Traveller Speaks: Rishikesh, Uttarakhand
One visit back in 60's by the Beatles and ever since this pilgrimage site has taken a more hipper route.The narrow streets of Rishikesh are bustling with furore of activity. Everything surprises you initially - right from an Icecream eating monkey to cows pooping bang in the centre of the road - and then, nothing really surprises you. The town slowly grows on you, as it rightfully should... When it embraces pilgrims, spirituality seekers, gypsies and ignorant tourists all alike.
But to avoid the frenzy, Black Swan Journeys had put us up in a cosy stay almost 15Km above the town. The place has an enviable view of the Ganges from each cottage and is just a kilometre away from 'Vashishta Gufa', a great find, especially for those seeking peace. There is a certain air to the place that puts you in a meditative space. Not really spiritual individual myself, I confess, this place did me in.
Though we didn't get to witness the clear water of Ganges for which Rishikesh is known for (it had rained the morning that we arrived, making it murky), we certainly enjoyed the thrills of rafting through its notorious Rapids. My heart was singing with excitement as we paddled forward, duelling with the turbulent water. Our expert asked me to jump, and high on adrenaline, I did! The experience of swimming (briefly) and rafting was so exhilarating that we didn't notice we had rowed along 18Kms. The view of Laxman and Ram Jhullas from the bottom is fairly special.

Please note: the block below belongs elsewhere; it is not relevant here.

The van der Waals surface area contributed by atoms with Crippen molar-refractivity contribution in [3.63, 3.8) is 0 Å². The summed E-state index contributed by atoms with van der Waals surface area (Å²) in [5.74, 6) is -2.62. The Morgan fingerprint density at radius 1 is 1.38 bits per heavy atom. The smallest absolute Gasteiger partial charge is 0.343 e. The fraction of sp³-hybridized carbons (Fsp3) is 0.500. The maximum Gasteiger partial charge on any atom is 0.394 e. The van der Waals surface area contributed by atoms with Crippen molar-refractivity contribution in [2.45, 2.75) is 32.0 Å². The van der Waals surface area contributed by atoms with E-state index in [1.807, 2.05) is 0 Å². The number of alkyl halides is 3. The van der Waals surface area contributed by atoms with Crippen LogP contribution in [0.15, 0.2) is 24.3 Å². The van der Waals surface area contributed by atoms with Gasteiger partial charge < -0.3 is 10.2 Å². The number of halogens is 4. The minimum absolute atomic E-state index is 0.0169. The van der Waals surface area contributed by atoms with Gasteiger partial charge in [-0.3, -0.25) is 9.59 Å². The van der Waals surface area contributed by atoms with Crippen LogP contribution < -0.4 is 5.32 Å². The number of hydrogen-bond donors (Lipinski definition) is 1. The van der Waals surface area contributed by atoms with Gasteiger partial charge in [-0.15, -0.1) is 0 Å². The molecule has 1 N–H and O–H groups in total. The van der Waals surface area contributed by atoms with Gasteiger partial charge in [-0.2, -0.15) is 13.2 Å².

While in Rishikesh, we spent a lazy afternoon at the famous 'Little Buddha Cafe' (mostly frequented by bohemian crowd), watching the Ganges and wondering about the tenacity of the narrow suspension bridges (the twin jhullas) that carried people, two-wheelers and cows!
Bellies full, we walked down all the way to Parmarth Niketan to attend the maha Aarti at sunset hour. A surreal experience that I wouldn't exchange for anything! The ghats filled with devotees and many curious souls, facing the flickering Agni- kund, humming, some silently swaying to the harmonious hymns, transfer you to another sphere. The peaceful manner in which the ceremony is conducted precedes no other Hindu pilgrimage that I have witnessed. It respects the emotion and the sanctity of one's complete and total devotion.
From bhasma-smeared, Rudraksha-laden sadhus, to skimpily-clad hippies practicing yoga on the banks, and from meditating in the Vashishta Gufa to enjoying the chills and thrills of Ganga, we experienced it all on our brief stay at Rishikesh.
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